Stein, Leo, 1872-1947

Alternative names
Birth 1872
Death 1947-07-29

Biographical notes:

Leo Stein (1872-1947) shared the enthusiasm for art and literature with his sister, Gertrude, when they lived together in Paris during the early part of the 20th century. After his break with her in 1913, he concentrated on painting and aesthetic criticism.

From the description of Leo Stein Collection 1892-1950. (Unknown). WorldCat record id: 81096298

From the description of Leo Stein Collection 1892-1950. (Unknown). WorldCat record id: 702148161

Leo Stein was born in Allegheny, Pennsylvania, in 1872, the fourth surviving child in the family of Daniel and Amelia Stein. In 1874, his sister, Gertrude, was born. Due to the changing fortunes of the family and the difference in ages between siblings, Leo and Gertrude came, in a sense, to raise each other, their own fates linked for several decades. [A timeline provided in the Gertrude Stein and Alice B. Toklas Papers pinpoints significant events in their lives.] In brief, Leo attended Harvard for several years, took a trip around the world with his cousin Fred Stein in 1895, and matriculated to Johns Hopkins along with Gertrude, where he was awarded a bachelor of arts degree in 1898. The two established housekeeping in Paris in 1903 at 27 Rue de Fleurus, by which time Leo had happened upon a vocation. He began to paint and continued until his death producing landscapes and nudes. These early years in Paris were spent acquiring paintings, as well. Gertrude and Leo collected works by the then little-known artists Pablo Picasso, Henri Matisse, and Paul Cezanne.

The first ten years in Paris were busy and fruitful, with Leo pursuing his art and Gertrude her writing. They both fell in love. Leo with Nina Auzias, an artist's model, and Gertrude with Alice B. Toklas, a fellow expatriate from California. These changes in their lives, however, were what helped to precipitate their eventual break. Perhaps due to Leo's jealousy over Alice, perhaps due to Gertrude's frustration at Leo's dismissal of her work, in 1913, when the two were on either side of 40, they parted for good. Leo took Nina to live with him in Settignano, Italy, and Gertrude remained in Paris on the Rue de Fleurus with Alice. Leo wrote occasionally to Gertrude, usually to clarify matters of their estates, but the acrimonious rift would never be healed.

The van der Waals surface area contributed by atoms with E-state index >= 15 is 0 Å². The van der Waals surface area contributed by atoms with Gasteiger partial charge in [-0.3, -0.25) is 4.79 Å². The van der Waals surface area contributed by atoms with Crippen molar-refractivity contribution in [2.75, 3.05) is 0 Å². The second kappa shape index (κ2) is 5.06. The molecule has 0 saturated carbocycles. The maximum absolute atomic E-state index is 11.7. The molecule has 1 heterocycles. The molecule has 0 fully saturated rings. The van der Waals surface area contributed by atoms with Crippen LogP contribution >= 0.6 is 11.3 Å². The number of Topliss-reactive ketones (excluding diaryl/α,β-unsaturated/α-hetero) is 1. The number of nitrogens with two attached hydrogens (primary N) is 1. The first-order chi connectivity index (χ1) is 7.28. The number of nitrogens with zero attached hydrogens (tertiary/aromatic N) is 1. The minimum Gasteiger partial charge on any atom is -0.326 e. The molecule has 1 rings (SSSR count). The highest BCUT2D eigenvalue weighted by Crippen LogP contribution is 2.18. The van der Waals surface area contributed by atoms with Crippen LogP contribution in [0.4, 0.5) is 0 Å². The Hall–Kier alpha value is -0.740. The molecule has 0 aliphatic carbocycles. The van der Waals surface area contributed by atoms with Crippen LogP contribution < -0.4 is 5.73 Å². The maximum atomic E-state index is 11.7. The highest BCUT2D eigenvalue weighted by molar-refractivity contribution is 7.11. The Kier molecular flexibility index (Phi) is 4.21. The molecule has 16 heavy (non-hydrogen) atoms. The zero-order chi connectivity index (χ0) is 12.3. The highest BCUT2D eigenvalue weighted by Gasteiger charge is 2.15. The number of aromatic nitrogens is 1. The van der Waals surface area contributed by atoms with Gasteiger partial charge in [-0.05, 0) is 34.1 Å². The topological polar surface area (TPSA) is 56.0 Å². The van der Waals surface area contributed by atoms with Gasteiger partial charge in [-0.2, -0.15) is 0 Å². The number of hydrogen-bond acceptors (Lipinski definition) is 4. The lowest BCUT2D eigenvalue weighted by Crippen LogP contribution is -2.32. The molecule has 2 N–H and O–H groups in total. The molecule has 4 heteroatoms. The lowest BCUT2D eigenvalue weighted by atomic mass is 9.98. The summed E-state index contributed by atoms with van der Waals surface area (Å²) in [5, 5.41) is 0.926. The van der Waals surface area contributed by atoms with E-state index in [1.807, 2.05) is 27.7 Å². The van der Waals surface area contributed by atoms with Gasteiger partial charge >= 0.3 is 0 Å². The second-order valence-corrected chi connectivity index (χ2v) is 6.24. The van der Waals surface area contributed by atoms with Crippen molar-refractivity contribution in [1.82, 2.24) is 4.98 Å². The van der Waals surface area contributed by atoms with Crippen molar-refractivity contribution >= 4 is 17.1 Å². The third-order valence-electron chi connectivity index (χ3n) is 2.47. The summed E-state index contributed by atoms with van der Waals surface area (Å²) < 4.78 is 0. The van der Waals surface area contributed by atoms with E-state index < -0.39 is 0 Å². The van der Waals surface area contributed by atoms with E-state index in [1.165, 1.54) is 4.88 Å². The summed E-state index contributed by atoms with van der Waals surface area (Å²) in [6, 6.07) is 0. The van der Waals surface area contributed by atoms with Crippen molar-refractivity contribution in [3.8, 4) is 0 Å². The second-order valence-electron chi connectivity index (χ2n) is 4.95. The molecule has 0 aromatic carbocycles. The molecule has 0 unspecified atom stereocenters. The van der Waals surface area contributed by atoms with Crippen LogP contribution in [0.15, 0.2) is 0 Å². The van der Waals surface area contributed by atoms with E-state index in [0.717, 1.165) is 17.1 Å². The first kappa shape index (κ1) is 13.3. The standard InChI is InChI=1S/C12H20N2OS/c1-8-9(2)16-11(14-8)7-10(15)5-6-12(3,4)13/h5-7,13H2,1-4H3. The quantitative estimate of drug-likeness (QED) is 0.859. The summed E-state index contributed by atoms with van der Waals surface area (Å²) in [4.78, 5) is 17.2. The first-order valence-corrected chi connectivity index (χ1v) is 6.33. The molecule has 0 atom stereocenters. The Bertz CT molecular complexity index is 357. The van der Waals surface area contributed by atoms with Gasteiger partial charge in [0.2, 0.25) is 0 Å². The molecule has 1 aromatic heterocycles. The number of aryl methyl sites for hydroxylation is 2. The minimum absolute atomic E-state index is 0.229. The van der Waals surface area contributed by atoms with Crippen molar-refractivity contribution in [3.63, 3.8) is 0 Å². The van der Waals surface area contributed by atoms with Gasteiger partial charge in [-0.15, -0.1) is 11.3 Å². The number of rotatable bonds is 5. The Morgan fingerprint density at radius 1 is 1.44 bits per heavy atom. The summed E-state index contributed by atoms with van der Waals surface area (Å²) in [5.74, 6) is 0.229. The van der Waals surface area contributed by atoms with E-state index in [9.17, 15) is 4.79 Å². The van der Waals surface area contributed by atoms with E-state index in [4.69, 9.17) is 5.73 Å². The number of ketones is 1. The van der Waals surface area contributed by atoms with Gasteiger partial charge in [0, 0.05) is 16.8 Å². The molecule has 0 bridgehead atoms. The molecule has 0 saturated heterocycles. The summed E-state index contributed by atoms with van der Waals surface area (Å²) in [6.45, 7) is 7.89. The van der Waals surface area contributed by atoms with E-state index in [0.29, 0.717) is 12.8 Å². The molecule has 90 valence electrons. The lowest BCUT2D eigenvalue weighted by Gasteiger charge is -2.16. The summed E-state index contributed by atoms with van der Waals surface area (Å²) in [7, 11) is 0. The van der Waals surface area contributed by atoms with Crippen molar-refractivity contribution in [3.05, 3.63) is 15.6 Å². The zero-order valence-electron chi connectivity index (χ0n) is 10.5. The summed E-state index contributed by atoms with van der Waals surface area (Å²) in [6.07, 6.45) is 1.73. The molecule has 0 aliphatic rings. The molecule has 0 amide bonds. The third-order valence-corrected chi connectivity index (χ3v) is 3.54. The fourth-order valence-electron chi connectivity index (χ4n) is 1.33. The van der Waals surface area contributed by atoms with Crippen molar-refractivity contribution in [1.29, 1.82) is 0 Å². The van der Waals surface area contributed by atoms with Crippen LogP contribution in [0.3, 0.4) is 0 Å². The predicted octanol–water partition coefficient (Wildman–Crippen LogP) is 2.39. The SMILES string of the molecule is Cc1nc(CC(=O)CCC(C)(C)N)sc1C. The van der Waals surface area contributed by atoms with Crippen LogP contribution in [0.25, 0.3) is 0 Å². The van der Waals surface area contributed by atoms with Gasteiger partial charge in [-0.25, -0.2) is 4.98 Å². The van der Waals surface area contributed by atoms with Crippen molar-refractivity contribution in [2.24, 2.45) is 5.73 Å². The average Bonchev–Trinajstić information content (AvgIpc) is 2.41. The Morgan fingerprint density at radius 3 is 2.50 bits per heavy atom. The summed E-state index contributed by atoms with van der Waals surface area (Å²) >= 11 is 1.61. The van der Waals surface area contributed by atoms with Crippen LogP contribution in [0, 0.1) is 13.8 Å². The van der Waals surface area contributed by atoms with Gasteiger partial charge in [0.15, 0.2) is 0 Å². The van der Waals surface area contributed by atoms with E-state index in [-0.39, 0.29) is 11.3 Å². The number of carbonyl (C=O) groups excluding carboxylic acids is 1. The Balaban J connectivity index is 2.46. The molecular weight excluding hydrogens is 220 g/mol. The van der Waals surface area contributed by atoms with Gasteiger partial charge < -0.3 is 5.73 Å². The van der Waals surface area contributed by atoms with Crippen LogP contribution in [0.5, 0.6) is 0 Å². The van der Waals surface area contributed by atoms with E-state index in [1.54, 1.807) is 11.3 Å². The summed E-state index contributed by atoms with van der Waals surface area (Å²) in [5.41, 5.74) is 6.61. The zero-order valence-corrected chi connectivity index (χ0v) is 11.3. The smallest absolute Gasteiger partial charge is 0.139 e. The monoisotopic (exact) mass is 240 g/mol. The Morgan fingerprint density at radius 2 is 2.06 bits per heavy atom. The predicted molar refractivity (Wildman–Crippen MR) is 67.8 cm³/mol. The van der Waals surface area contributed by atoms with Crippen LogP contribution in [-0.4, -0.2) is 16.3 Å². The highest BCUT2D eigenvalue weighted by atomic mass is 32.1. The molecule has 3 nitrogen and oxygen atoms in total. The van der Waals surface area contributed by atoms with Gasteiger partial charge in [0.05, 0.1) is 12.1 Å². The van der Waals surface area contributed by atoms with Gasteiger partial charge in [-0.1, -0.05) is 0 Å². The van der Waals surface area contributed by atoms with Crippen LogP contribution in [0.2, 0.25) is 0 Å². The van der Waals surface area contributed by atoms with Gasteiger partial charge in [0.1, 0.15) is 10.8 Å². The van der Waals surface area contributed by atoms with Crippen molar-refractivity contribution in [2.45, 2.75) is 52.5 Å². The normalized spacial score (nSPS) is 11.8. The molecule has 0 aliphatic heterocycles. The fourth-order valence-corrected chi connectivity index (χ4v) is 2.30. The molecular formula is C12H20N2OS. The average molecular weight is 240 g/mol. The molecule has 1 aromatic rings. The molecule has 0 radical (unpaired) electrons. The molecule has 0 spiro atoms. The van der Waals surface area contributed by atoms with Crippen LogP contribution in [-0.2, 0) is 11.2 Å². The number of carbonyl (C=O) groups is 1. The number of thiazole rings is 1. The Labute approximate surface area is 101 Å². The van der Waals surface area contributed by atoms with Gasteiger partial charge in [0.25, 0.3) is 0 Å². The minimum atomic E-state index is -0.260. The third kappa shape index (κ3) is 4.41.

Leo spent several years in North America during World War I, separated from Nina. He continued to paint, and to write critically about art, but his principal interest in these later years was psychoanalysis. He would spend significant amounts of time, money, and energy during the subsequent decades undergoing intense Freudian therapy to undo the burdensome neuroses he described so often in letters to friends. He finally married Nina in 1921, and sold the bulk of his art collection to the American collector Albert Barnes in the 1920s. In 1927, he published a collection of his critical writings on art as The A-B-C of Aesthetics . He continued writing over the next two decades, proposing to collect more of his essays which brought together his ruminations on aesthetics, metaphysics, philosophy, and psychoanalysis. In 1947, he brought out this compilation as Appreciation: Painting, Poetry and Prose . He had just begun to receive laudatory critical reviews of the book when he was informed that his ongoing stomach problems were caused by cancer. He died on July 29, 1947, barely one year later than his sister Gertrude had died, and of the same ailment that had killed her. He was survived only by his wife Nina, who lived on in Settignano for two years until committing suicide in 1949.

Leo's cousin Fred Stein, along with several friends, gathered together a selection of Leo Stein's letters and writings as a tribute to him. They were published in 1950 as Journey Into the Self .

From the guide to the Leo Stein Collection, 1892-1950, (Beinecke Rare Book and Manuscript Library)


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  • American history/20th century
  • Authors, American--20th century--Archives
  • Modernism (Art)
  • Art, Modern--20th century
  • Americans--France--History--20th century


  • Authors
  • Artists


  • France (as recorded)
  • France (as recorded)
  • Paris (France) (as recorded)
  • Paris (France) (as recorded)
  • Paris (France) (as recorded)